When you’re planning on swimming in the ocean it’s wise to know what to expect. Rip tides are just one of those things you may encounter. Potentially deadly, they are survivable if you know what to do should you find yourself caught up in one.
Rip tides cause more deaths each year than hurricanes, tornadoes, and lightning strikes combined. The powerful part of rip tides is close to the surface. The danger with getting caught in rip currents is being pulled out to sea. Many people who drown in a rip tide do so because they panic and don’t know how to escape it. It’s important to know what to do if you or a family member encounters a rip current.
Rip currents are powerful currents of water moving away from shore and are the leading surf hazard for all beachgoers, especially for non-swimmers. According to the United States Lifesaving Association, 80 percent of surf beach rescues are a result of rip currents.
Rip currents form when waves break near the shoreline, piling up water between the breaking waves at the beach. One of the ways this water returns to sea is to form a narrow jet of water that moves swiftly offshore, roughly perpendicular to the shoreline. Under most tide and sea conditions the speeds are relatively slow, however when wave, tide and beach conditions align, the speeds can quickly increase and become dangerous to anyone, including experienced swimmers.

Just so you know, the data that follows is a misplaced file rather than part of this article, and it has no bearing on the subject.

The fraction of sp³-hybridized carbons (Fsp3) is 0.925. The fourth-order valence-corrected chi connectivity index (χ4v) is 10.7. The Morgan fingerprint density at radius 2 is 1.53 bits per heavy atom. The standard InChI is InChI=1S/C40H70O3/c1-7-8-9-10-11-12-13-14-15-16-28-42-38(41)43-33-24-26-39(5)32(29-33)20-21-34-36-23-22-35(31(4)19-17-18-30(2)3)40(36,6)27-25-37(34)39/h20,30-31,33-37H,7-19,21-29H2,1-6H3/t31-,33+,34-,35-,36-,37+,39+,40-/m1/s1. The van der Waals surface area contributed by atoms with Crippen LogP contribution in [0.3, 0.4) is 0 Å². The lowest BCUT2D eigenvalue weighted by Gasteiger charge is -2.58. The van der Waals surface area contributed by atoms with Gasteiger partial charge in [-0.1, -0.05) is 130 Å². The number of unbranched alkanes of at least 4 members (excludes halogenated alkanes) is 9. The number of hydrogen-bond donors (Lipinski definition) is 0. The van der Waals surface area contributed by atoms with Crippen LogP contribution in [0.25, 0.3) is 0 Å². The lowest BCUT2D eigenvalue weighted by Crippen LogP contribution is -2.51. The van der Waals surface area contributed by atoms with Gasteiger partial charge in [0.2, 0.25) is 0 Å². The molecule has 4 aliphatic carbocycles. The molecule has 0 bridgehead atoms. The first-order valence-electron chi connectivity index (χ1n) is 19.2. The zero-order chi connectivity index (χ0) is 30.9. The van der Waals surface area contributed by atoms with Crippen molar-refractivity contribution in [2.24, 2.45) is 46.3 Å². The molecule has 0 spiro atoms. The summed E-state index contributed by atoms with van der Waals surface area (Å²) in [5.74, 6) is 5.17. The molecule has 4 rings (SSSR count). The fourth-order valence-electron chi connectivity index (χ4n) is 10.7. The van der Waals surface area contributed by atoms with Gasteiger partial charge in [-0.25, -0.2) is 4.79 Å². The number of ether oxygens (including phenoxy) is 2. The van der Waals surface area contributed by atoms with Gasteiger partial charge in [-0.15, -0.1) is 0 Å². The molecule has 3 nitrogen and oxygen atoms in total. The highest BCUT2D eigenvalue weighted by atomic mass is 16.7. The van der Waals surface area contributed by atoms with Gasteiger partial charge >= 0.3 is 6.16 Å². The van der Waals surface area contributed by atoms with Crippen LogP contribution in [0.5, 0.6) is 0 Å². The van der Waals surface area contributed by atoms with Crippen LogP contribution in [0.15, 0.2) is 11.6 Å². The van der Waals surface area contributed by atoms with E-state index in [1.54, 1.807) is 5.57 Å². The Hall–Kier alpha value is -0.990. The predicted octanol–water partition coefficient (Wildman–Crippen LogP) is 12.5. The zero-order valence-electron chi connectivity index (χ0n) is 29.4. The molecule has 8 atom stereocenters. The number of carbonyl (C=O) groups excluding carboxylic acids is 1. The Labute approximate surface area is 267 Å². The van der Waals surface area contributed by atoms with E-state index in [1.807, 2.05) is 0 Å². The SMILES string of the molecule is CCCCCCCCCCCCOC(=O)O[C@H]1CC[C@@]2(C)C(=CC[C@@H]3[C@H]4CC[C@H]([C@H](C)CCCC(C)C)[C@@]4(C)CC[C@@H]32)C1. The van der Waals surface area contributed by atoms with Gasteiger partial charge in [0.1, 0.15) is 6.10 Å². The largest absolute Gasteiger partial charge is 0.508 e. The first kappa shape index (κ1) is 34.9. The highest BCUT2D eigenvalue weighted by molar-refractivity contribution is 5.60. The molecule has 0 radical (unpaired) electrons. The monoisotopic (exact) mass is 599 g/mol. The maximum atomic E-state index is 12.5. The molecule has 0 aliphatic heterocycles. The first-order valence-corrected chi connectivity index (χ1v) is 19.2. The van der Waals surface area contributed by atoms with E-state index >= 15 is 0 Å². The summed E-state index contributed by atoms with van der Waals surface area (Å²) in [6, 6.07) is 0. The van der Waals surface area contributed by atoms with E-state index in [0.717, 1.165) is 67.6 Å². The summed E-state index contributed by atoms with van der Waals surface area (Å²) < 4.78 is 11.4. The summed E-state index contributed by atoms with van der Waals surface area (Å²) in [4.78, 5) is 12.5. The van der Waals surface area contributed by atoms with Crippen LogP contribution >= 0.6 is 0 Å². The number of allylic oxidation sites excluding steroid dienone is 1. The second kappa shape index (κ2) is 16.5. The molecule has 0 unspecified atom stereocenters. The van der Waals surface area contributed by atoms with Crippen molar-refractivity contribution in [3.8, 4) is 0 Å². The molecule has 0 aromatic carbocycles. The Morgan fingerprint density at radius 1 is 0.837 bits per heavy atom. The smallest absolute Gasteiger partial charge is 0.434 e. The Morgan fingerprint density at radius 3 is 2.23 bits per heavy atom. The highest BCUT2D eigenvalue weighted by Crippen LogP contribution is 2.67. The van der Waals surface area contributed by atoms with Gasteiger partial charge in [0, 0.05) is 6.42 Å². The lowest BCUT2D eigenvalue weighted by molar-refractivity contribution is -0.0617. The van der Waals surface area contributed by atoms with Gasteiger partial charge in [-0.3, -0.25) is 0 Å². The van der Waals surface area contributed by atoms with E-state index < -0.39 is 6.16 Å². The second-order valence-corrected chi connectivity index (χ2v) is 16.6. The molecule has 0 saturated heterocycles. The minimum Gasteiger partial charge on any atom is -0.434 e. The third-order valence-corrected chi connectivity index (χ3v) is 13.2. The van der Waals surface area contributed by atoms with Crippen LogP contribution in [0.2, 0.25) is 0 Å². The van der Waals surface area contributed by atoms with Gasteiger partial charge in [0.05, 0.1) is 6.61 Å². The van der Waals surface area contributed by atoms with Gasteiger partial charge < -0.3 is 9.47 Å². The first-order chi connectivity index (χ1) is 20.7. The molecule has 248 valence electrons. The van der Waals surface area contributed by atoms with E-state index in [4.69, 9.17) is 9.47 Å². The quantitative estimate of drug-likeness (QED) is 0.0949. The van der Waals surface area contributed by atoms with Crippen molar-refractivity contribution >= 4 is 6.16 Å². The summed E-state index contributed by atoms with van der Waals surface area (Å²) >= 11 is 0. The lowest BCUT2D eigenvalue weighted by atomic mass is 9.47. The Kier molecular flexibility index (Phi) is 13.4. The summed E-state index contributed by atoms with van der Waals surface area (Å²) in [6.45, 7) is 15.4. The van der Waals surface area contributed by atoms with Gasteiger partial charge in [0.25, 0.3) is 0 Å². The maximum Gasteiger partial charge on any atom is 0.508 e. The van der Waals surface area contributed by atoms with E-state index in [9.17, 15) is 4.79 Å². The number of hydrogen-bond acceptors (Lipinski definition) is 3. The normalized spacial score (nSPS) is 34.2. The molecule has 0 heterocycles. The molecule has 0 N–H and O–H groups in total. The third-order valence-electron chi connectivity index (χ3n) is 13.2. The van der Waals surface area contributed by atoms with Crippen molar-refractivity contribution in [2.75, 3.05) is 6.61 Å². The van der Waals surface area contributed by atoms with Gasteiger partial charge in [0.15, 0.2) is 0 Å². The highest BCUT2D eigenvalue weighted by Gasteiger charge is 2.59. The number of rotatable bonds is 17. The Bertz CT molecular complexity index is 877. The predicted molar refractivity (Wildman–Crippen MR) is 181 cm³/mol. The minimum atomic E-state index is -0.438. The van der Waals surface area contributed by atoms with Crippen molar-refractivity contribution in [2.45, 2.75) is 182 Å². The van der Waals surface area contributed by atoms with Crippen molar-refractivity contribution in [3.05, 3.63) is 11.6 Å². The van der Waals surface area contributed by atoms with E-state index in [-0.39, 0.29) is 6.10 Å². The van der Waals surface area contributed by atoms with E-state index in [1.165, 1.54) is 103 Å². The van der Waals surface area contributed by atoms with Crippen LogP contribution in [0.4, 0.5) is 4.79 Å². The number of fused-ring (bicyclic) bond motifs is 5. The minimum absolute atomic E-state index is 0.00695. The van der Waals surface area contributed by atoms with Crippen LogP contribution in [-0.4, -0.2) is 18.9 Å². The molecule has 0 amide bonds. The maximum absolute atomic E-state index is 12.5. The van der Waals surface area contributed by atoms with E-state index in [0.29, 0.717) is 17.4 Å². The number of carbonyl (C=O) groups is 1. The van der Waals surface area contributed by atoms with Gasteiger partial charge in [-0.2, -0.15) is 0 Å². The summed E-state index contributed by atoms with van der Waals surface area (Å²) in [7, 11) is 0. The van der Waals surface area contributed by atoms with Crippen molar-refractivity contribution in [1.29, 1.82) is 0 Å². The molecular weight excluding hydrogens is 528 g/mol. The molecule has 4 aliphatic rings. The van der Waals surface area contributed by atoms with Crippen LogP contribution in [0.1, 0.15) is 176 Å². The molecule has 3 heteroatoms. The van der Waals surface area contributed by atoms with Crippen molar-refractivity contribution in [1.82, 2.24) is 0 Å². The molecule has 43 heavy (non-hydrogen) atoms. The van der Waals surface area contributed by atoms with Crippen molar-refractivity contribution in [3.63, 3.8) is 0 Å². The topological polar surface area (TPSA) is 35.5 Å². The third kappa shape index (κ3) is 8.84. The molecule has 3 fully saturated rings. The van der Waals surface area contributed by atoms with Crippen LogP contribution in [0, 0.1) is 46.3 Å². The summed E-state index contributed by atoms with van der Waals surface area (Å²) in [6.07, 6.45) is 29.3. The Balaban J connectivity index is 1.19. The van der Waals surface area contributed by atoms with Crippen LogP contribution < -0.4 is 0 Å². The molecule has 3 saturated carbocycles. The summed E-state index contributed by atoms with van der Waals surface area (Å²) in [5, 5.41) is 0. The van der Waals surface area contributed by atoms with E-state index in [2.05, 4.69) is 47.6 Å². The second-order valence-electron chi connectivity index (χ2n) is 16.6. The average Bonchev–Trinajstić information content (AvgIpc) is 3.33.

Some things to watch for to identify rip currents include:
~ a channel of churning or choppy water,
~ an area having a notable difference in water color,
~ a line of foam, seaweed or debris moving steadily seaward,
~ an area of calm and/or muddy water,
~ or any break in the incoming wave pattern.
Rip currents are often not readily or easily identifiable to the average person so watch for these aforementioned clues. If you are concerned about the possibility of rip currents, ask a lifeguard before entering the water.
If you are caught in a rip current, remain calm. Never fight against the current. Swim out of the current parallel to the shoreline. When out of the current, swim at an angle away from the current and toward the shore. If you are unable to swim out of the rip current, float on your back or calmly tread water. When out of the current, swim to shore. If you are unable to reach shore, draw attention to yourself by waving your arms and calling for help.
If you see someone in trouble, don’t become a victim yourself. Many people drown each summer while trying to save someone else from a rip current. Get help from a lifeguard if one is available. If not, have someone call 9-1-1. Throw the victim something that floats such as a life jacket, cooler or inflatable ball.
It’s always a good idea to swim where lifeguards are present and never swim alone. If you’re not a strong swimmer, wear a flotation device. Whether you’re a good swimmer or not, make sure you and your family know how to identify a rip tide and understand the methods of escaping one.